In this book expert Phil Richardson takes you on a guided tour of the nocturnal world of bats, exploring all aspects of their lives.
Amazing, fascinating, bizarre are words that barely start to describe the bats of the world. Some are big and some tiny. Many have a diet of insects and fruit, yet there are others with more unusual tastes in food – such as the fisherman bat which uses its claws to catch fish and the unjustly demonized blood-eating vampire bats.
In this fully revised and reformatted edition of Bats expert Phil Richardson takes the reader on a guided tour of the nocturnal world of bats: where they live, how they feed, and how they survive in almost every habitat on the planet. He uses his experiences of bat watching around the world to describe their complex life cycles, explaining how you can watch and study bats and help conserve these often threatened mammals. He also introduces many of the different species that have fitted so well into the environment.
Bats will not fly into your hair and they are not blind, though most find their food and avoid obstacles in the darkness of night not by vision but by using their remarkable and highly developed sense of echolocation. Their role in pollination is crucial to the environment in which they live.
Wherever you live, there are likely to be bats near you, so discover more with the help of this highly readable and beautifully illustrated book, now updated with striking new images and the latest research.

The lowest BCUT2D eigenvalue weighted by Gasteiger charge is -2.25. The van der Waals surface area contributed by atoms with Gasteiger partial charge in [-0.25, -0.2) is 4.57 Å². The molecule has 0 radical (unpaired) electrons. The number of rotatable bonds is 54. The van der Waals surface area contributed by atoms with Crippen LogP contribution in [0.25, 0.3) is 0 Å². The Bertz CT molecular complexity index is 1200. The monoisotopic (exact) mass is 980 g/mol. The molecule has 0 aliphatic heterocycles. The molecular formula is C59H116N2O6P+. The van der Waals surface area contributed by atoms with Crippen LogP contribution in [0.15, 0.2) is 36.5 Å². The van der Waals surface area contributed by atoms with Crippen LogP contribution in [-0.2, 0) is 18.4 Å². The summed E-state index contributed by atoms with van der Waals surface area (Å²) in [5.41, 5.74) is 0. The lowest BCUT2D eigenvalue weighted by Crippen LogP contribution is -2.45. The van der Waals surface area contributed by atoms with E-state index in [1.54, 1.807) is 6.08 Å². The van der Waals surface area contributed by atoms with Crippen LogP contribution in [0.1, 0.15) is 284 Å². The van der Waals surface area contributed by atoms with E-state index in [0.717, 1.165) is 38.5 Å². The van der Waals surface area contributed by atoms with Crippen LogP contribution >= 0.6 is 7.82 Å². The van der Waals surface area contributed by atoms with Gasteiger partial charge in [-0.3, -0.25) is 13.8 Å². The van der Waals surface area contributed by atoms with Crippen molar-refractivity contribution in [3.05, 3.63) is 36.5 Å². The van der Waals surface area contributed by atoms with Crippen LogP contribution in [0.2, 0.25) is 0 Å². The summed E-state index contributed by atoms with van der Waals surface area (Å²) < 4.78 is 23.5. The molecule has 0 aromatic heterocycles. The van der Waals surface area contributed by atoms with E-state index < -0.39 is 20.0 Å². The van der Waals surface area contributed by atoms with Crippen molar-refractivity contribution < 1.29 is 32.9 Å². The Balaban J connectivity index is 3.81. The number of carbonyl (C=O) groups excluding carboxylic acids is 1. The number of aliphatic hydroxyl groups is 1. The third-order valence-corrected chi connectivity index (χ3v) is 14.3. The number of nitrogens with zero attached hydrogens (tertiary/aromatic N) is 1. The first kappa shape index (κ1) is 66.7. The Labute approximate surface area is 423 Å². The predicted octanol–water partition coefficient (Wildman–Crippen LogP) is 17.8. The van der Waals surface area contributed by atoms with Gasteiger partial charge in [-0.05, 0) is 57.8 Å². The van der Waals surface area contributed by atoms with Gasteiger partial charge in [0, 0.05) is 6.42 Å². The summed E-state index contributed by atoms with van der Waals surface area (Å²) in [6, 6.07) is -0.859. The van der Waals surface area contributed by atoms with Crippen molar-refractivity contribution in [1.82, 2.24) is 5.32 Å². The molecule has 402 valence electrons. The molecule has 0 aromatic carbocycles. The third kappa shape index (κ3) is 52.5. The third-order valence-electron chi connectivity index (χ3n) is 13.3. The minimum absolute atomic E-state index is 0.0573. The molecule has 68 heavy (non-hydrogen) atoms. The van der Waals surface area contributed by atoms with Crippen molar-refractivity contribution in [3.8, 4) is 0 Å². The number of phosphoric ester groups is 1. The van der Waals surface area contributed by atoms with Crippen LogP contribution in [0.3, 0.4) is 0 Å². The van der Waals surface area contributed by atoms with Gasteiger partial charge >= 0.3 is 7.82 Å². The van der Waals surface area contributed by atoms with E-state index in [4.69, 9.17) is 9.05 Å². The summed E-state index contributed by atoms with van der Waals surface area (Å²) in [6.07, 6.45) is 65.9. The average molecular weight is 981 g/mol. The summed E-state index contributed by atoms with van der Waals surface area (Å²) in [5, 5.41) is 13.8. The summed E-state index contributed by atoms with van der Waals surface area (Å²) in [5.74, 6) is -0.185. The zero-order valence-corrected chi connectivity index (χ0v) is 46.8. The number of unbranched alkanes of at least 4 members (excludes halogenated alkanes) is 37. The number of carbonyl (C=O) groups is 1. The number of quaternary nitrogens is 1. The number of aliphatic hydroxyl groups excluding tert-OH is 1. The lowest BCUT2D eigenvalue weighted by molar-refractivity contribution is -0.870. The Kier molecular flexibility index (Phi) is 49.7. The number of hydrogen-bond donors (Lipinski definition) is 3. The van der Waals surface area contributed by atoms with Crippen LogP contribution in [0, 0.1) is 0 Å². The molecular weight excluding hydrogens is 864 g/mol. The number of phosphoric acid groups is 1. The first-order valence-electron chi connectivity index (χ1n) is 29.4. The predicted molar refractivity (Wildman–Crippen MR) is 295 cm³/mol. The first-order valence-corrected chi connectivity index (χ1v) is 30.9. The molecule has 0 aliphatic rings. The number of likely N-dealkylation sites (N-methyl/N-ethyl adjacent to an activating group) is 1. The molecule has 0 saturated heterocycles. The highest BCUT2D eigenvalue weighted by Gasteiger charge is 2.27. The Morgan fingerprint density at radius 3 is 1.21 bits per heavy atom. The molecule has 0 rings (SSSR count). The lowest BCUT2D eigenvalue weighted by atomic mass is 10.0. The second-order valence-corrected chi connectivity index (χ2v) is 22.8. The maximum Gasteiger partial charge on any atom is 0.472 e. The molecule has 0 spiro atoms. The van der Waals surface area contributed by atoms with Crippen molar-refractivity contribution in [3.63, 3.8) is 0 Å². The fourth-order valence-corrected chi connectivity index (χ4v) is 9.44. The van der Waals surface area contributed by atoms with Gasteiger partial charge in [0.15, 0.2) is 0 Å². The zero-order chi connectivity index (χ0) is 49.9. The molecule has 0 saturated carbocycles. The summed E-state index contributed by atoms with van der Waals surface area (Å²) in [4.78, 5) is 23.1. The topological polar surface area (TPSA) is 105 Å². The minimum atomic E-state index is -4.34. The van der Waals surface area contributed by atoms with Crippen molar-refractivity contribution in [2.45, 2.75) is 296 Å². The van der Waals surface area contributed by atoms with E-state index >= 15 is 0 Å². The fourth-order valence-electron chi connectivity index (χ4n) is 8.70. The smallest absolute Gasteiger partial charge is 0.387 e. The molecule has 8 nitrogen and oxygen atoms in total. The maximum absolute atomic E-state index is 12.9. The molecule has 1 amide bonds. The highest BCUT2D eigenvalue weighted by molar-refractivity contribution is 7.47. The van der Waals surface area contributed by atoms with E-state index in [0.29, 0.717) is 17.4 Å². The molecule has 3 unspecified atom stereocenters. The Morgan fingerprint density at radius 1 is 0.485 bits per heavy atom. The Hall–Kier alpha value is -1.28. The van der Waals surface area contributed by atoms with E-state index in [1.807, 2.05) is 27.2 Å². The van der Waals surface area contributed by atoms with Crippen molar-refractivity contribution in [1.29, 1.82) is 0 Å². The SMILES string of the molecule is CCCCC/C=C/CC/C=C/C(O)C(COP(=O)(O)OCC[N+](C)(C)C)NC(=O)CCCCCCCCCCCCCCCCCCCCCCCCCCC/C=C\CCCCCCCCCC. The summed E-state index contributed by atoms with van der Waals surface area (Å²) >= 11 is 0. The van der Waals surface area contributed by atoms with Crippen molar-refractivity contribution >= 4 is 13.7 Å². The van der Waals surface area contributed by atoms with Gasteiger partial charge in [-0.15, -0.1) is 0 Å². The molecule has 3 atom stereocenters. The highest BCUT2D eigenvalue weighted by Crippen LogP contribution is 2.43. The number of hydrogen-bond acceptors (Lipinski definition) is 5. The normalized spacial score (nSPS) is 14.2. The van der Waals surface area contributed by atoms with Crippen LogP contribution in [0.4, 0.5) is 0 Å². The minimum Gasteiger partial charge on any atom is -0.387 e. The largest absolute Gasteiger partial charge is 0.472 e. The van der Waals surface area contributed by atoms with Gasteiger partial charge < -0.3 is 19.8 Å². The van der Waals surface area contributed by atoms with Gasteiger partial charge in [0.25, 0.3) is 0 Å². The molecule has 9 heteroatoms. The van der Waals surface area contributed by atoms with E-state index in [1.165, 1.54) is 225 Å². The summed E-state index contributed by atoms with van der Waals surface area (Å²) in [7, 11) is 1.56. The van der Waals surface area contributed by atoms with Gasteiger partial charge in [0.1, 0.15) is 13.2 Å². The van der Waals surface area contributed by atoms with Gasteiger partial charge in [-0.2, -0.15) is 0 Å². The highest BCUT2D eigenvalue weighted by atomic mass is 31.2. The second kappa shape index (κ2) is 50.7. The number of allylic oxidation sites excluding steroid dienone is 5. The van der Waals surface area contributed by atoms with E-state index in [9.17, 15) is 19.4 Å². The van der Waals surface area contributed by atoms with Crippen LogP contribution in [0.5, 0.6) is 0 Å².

Look inside this book to get an idea of its content.
Bat evolution and biology
Classification of bats
Bat biology explored
Pages from Bats
Bat evolution and biology
Bat distribution and structure
Phil Richardson, once a science teacher but now a bat ecologist, spends days, nights and holidays working with bats. He helped popularise bats in the UK by making them appealing to the public in TV and radio presentations, and in the setting up of a number of volunteer bat groups and the Bat Conservation Trust, the UK national body involved in bat conservation.
Find out what others think of this book.
"The latest titles in this outstanding series from London’s Natural History Museum live up to the high standards of their predecessors. The experts’ easy to follow text explains everything from how bat echolocation works to the hydrastatic muscles in a frog’s tongue, and is matched with well-chosen photos, charts, diagrams and illustrations."
Review of Bats and our Frogs and Toads book - BBC Wildlife Magazine
"Highly readable and beautifully illustrated"
Surrey Nature Magazine